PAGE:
SAS has had extensive analytical software for many years, but to what extent is the software changing as a result of emerging influential technology such as artificial intelligence (AI)? AI makes it easier to draw conclusions during data analysis. We discussed AI’s influence on analytics with Mark Bakker, Principal Business Solution Manager, and Matthieu Joosten, Industry Leader Telecom South West Europe.

According to Joosten, there is some confusion about AI in general, with which he more or less refers to the extensive possibilities of the SAS Viya platform. When companies talk about AI, they regularly apply one or more AI-related issues. This means that they sometimes see Business Intelligence (BI) or Robotic Process Automation (RPA) as their major AI application.

SAS Viya clearly offers more and aims to cover the entire analytics lifecycle. The platform is an enabler of different AI disciplines, such as image recognition, machine learning, neural networks and algorithms. Users use these methods to analyze and calculate certain situations.

Practical examples must convince

During our conversations, the unique situations in which AI can prove its worth are emphasized. Bakker really sees the added value in this, since the usefulness of AI is demonstrated in specific business situations. Seeing is believing, or seeing is believing, as it is also described. If, in a similar situation, it is demonstrated that artificial intelligence offers added value for employees or that it is socially relevant, then, as a company, you are inclined to follow the example. But enthusiasm is also stimulated if the added value quickly becomes clear.

According to Bakker, the challenge does not necessarily lie in the development of technology. After all, AI has been in development for some time now, which means that it already has quite a few possibilities. Those possibilities just have to be well demonstrated. As a result, there are already situations in which SAS is making a pre-investment, in order to deal with further commercialization at a later stage. SAS does, of course, insist on the latter, but the drive of SAS to give AI a big push is great.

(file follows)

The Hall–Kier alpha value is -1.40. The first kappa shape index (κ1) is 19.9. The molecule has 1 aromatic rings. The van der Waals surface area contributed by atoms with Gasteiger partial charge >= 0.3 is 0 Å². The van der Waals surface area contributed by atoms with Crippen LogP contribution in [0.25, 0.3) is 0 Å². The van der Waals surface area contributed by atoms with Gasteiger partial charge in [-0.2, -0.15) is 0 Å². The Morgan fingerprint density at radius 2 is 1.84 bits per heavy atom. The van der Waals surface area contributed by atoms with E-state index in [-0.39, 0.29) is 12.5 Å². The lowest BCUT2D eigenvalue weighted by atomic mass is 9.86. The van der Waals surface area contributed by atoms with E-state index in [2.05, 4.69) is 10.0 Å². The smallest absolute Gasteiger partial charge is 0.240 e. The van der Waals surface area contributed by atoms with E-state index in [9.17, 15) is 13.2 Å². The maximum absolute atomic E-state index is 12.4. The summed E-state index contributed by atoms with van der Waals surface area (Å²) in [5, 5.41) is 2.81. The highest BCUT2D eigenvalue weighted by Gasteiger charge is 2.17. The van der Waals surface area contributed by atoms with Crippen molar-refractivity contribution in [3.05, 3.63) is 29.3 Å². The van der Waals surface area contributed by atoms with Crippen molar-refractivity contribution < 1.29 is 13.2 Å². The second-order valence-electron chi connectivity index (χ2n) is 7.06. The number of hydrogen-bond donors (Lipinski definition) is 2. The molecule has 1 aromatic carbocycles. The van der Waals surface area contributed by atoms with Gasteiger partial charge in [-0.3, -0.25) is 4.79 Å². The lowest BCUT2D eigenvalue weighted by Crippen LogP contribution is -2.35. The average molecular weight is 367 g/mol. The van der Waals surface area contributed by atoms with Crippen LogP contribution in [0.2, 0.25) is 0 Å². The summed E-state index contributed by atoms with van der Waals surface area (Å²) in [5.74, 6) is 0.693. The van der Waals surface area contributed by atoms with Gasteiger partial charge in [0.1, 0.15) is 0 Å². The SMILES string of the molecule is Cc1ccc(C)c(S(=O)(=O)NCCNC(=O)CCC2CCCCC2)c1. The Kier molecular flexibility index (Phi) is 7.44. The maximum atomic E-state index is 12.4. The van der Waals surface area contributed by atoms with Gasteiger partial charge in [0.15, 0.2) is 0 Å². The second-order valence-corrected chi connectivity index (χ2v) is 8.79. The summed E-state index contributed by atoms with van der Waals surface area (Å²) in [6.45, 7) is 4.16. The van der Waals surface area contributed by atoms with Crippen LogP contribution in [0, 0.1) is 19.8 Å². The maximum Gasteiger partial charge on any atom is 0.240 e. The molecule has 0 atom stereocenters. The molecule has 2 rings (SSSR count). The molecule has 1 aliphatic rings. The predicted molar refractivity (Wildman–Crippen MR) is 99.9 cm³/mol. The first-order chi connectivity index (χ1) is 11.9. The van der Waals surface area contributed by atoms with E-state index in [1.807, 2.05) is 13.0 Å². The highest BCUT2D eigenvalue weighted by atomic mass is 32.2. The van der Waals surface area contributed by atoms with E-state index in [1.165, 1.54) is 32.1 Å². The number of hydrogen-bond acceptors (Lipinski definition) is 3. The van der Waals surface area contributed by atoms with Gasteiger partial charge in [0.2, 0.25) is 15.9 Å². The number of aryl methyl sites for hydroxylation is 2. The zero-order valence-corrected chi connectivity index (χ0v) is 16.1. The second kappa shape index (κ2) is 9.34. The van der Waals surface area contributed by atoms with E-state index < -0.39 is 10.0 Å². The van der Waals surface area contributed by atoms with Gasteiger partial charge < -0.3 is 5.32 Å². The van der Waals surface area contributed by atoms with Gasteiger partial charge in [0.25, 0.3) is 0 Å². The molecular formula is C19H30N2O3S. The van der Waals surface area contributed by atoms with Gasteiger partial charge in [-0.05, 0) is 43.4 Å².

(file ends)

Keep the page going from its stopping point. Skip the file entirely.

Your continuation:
Preventing problems by means of AI

One of the cases in which the company demonstrates the possibilities of AI is aimed at telecom operators. SAS uses its software for these parties to predict, on the basis of analytics, when a certain network element will fail o that the end customer does not have a problem. Artificial intelligence is then the overarching term for detecting the problems, which is often possible because a pattern indicates a certain error that will occur. This occurs in a modem, for example.

Different technologies are used to detect problems. An important component in this is streaming analytics, also known as event stream processing. An event is then the event that takes place at a certain moment in time; the data stream is the continuous flow of data events and the processing section analyses all data. In addition, machine learning models are also part of the approach, which automatically determines whether the problem solves itself automatically or whether it requires action.

Image recognition as an AI application

Another test of SAS focuses on image recognition, a technology in which the company invests heavily, in combination with 5G. Together with an Italian telecom operator, the network standard is used to analyse images from a square. 5G is important in this situation because the bandwidth is larger, and the latency is less, which makes real-time analytics possible.

In this specific trial, cameras were placed on a square to monitor the crowd density (number of people) and the movement of the crowd. The SAS software is therefore not used for an extensive analysis of the individual, which is sometimes the subject of privacy concerns. It is purely meant for crowd management and security so that emergency services are supported in the event of panic and attack situations. Image recognition then determines how many people are on the square and what the best escape route is.

The trial also uses various AI applications. Real-time analytics assesses how many people there are and how threatening the situation is. On the other hand, SAS uses a piece of machine learning to learn from the number of people. From the movement of the number of people, certain conclusions can be drawn. Another example of an aspect that monitors machine learning is the behaviour of a teenager or an adult in a group, which means that conclusions can also be drawn from this for better crowd management.

The importance of AI is becoming increasingly clear

With the user applications, SAS is working on mapping out the AI possibilities. This dedication was recently demonstrated by the announcement of an investment of 1 billion dollars (880 million euros) in AI. It should benefit Research & Development (R&D), focusing on simplifying the benefits for users with different skill levels. In addition to data scientists and data analysts, it also applies to business users, for example. The SAS software also needs to be upgraded through the investment, something that will become clearer in the coming years. The investment will be spread out over three years.

In this way, SAS is working on improving and making artificial intelligence more widely available. This is not surprising since most analytics applications are already very focused on AI. We are curious to see how these AI functionalities will continue to develop.